He noted that the NSBS’s jurisdiction only begins once an application is made to practice law in Nova Scotia. At that stage the NSBS has the authority to make the determination whether the applicant is qualified. The Barristers’ Society agreed that the TWU graduate would be no less willing to comply with the ethical standards regarding LGBT equality rights than anyone else. As to the law degree, the NSBS has no authority to define what is or is not a law degree,19 but it could prevent a person from practicing law if their degree did not properly train them for practice in Nova Scotia.20
Justice Campbell ruled that the NSBS was not regulating the graduate or the law degree, but was attempting to regulate the law school itself. Its decision had nothing to do with the qualifications of the students or the quality of the degree.21 It was clearly outside of its mandate. “The NSBS has no authority whatsoever to dictate directly what a university does or does not do,” said Campbell. Indeed, it could not require TWU to change its Community Covenant any more than it could regulate which professors should be granted tenure, what fees should be charged, or which admissions policies should be implemented.22
In short, the Barristers’ Society “cannot do indirectly what it has no authority to do directly.”23 TWU, like any other law school, can do what it wants and not worry about NSBS regulations. NSBS used its arbitrary definition of “law degree” to impose a penalty on the TWU graduate. The Community Covenant is a nonacademic policy subject to the British Columbia regulatory regime and “is unrelated to, irrelevant to and extraneous to the practice of law in Nova Scotia.”24
Despite the resounding loss, the Nova Scotia Barristers’ Society has decided to appeal. In its announcement of the appeal the society gave as justification for its appeal the following rationale: “If left unchallenged, this ruling may significantly restrict the scope of the society’s authority to uphold and protect the public interest in regulating the legal profession. It may also prohibit the society from continuing to take on a wider role in the promotion of equality in all aspects of its work, including in the administration of justice.”25
That statement speaks volumes of what is motivating the society.
They claim Campbell’s ruling would restrict the scope of the society’s authority. Justice Campbell made it very clear that the society has absolutely no legal authority to regulate law schools—especially those in another province. Even if it did, it was unreasonable in its lack of concern for the religious freedom issues. However, the society does not want to be limited by the current state of the law—it has much grander plans.
NSBS is wanting “a wider role in the promotion of equality in all aspects of its work, including in the administration of justice.” That remarkable statement helps us to see more clearly what Canadian society—and the religious community in particular—is up against. The issue is no longer about the law—it is well beyond that point. The NSBS has unapologetically proclaimed in its rationalization that it is an advocate for taking on “a wider role in the promotion of equality in all aspects of its work.” That is an incredible statement of admission. A law society has now deemed its public interest to be the “advocate in chief” (my words) in promoting equality (as it understands equality) at the expense of religious freedom. We are indeed entering a very scary time when, under the guise of a Charter “freedom,” the Charter is now being used as “a blueprint for moral conformity.”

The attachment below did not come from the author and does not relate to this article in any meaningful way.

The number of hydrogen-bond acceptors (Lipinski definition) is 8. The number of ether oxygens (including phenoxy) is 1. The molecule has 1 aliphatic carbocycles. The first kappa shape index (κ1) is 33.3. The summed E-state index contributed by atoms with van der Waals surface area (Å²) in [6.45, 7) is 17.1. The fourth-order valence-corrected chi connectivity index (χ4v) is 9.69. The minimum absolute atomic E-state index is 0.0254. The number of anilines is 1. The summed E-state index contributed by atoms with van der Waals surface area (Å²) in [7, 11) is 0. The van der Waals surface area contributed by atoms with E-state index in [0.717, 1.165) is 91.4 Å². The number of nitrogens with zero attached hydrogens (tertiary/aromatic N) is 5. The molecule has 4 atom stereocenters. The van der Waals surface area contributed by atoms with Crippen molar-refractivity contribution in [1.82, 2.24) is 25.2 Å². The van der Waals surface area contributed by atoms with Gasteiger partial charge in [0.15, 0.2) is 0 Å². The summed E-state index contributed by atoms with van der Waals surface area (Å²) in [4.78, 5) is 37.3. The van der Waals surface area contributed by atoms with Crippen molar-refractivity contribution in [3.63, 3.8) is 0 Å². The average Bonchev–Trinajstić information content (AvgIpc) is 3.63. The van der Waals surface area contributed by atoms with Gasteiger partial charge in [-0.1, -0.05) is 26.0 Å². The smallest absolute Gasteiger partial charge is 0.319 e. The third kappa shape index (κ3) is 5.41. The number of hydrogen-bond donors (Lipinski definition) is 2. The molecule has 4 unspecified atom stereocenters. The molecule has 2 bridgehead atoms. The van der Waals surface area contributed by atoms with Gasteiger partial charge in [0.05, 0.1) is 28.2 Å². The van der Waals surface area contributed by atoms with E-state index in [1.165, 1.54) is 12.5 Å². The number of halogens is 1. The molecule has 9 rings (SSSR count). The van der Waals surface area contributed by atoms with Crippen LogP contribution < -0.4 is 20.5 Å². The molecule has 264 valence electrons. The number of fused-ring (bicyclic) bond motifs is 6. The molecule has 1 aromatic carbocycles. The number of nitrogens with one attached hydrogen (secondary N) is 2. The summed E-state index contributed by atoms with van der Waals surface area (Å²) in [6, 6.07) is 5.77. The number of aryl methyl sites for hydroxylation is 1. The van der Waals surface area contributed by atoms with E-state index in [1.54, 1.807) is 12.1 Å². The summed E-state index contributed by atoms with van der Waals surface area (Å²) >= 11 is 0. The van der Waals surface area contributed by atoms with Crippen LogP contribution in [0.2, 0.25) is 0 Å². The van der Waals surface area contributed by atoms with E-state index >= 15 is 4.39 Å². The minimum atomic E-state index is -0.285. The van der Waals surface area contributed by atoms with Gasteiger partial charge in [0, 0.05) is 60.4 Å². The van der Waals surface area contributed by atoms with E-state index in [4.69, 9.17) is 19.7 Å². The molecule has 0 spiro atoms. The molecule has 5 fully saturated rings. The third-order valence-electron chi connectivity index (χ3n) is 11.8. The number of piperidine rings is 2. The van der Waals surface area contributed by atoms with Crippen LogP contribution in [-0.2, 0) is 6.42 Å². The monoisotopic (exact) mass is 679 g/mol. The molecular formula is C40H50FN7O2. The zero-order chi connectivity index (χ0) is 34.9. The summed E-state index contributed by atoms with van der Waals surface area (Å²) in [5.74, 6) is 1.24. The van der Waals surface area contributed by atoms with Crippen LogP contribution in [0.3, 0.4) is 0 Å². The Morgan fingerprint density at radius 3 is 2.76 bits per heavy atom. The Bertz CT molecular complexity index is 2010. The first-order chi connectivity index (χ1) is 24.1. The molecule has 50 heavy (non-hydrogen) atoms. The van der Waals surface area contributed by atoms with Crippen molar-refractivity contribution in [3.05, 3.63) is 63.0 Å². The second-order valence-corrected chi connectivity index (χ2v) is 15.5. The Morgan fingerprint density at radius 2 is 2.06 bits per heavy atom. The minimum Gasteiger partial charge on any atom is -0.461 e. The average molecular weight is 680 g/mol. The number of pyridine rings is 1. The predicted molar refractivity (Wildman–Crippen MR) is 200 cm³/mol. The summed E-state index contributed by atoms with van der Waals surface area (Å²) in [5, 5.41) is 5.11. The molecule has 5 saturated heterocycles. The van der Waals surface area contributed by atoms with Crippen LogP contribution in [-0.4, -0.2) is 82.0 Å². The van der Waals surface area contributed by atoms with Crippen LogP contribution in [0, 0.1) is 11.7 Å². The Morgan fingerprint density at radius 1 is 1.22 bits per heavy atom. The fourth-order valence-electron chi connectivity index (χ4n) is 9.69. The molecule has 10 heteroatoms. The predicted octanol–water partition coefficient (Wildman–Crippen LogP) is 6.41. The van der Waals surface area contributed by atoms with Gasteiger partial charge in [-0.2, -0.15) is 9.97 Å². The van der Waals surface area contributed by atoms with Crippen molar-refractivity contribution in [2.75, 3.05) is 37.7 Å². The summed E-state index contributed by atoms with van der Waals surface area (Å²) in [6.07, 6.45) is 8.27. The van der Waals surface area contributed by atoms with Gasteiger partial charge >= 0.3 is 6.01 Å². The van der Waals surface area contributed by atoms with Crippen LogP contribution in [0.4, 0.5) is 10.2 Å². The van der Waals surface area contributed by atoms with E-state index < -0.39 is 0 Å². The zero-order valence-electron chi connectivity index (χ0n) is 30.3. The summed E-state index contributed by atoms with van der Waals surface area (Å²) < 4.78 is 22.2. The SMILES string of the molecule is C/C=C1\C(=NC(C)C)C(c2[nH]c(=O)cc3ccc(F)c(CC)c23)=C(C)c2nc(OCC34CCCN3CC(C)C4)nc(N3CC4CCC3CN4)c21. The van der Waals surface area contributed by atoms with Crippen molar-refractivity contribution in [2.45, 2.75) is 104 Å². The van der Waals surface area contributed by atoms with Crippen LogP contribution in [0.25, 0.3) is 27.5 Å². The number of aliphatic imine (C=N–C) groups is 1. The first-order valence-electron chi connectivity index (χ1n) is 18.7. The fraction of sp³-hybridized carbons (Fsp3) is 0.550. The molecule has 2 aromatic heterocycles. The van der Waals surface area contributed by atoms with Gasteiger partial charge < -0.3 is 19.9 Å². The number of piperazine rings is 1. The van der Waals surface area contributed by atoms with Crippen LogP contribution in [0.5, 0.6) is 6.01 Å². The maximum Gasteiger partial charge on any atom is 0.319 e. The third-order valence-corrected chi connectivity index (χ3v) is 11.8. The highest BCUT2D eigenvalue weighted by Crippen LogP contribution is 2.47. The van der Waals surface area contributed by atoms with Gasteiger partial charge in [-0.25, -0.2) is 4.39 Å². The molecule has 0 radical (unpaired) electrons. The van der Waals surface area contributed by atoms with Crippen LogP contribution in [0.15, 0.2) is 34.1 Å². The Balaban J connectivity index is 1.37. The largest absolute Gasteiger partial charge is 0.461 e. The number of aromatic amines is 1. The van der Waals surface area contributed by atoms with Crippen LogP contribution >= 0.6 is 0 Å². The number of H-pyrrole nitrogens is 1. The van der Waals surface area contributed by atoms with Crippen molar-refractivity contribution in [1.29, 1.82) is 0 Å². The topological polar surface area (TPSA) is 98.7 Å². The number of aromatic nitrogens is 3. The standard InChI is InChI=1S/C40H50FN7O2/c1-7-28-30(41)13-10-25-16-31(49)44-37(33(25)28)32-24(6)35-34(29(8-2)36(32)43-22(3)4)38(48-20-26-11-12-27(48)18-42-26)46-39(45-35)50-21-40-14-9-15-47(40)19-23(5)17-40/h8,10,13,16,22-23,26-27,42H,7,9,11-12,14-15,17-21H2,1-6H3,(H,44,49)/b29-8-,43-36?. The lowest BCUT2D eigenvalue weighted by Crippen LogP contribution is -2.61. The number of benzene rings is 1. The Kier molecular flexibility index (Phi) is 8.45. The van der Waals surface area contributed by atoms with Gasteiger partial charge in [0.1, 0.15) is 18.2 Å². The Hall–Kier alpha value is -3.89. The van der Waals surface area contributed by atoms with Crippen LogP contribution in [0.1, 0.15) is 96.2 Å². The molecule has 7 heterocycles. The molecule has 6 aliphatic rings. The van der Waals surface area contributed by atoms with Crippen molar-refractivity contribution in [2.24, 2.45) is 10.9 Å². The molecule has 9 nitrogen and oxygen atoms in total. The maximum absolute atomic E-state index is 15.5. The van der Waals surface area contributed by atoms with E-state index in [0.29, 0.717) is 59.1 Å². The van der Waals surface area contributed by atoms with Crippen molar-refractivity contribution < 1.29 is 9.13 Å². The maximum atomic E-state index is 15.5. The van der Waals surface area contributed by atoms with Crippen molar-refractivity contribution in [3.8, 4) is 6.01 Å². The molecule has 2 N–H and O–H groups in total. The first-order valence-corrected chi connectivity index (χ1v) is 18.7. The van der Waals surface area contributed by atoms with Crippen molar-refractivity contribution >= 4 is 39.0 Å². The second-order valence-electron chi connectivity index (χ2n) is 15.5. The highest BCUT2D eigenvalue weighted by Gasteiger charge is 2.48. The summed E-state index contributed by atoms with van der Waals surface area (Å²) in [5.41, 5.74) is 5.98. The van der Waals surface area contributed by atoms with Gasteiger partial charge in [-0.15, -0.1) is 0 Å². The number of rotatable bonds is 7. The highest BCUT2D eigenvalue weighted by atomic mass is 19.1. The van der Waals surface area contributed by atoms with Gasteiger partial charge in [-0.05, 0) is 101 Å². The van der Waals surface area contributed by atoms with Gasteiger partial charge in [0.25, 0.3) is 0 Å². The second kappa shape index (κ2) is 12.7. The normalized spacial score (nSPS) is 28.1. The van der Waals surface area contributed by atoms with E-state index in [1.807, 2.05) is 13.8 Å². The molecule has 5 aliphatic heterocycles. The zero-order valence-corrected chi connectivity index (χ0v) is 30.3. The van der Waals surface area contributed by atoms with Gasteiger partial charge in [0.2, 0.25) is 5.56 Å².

This statement of the NSBS not only reveals Justice Campbell’s wisdom in upholding the rule of law and rejecting the NSBS’s overreach, but also shows his prescience about how far NSBS’s radical ideas would go in trampling other Charter freedoms. The very radical nature of the NSBS agenda has been laid bare. Religious freedom of a religious university is clearly in the crosshairs of the Nova Scotia Barrister’s Society as it takes on “a wider role” to promote equality.
In other words, “Step aside! Mere religious freedom will not stop in our attempt to make Trinity Western University free!” Have we arrived at the point where our law societies can flagrantly disregard the law to push their own agendas forward? This isn’t as far-fetched as it seems. After all, a bencher of the Law Society of British Columbia was clear about his perspective on the law when he said, “We are the law!”26 This is a no-holds-barred attempt at the very moral conformity Campbell warned against.
Justice Campbell stated that the NSBS decision against TWU “amounts to a quota system by which TWU graduates who are more likely to be Evangelical Christians are discouraged from applying so that the proportion of LGBT lawyers is raised. A more direct approach would be to directly limit the number of heterosexual articled clerks to reduce the disparity. That is every bit as strange as it sounds. That is not how social progress is achieved in a liberal democracy.”27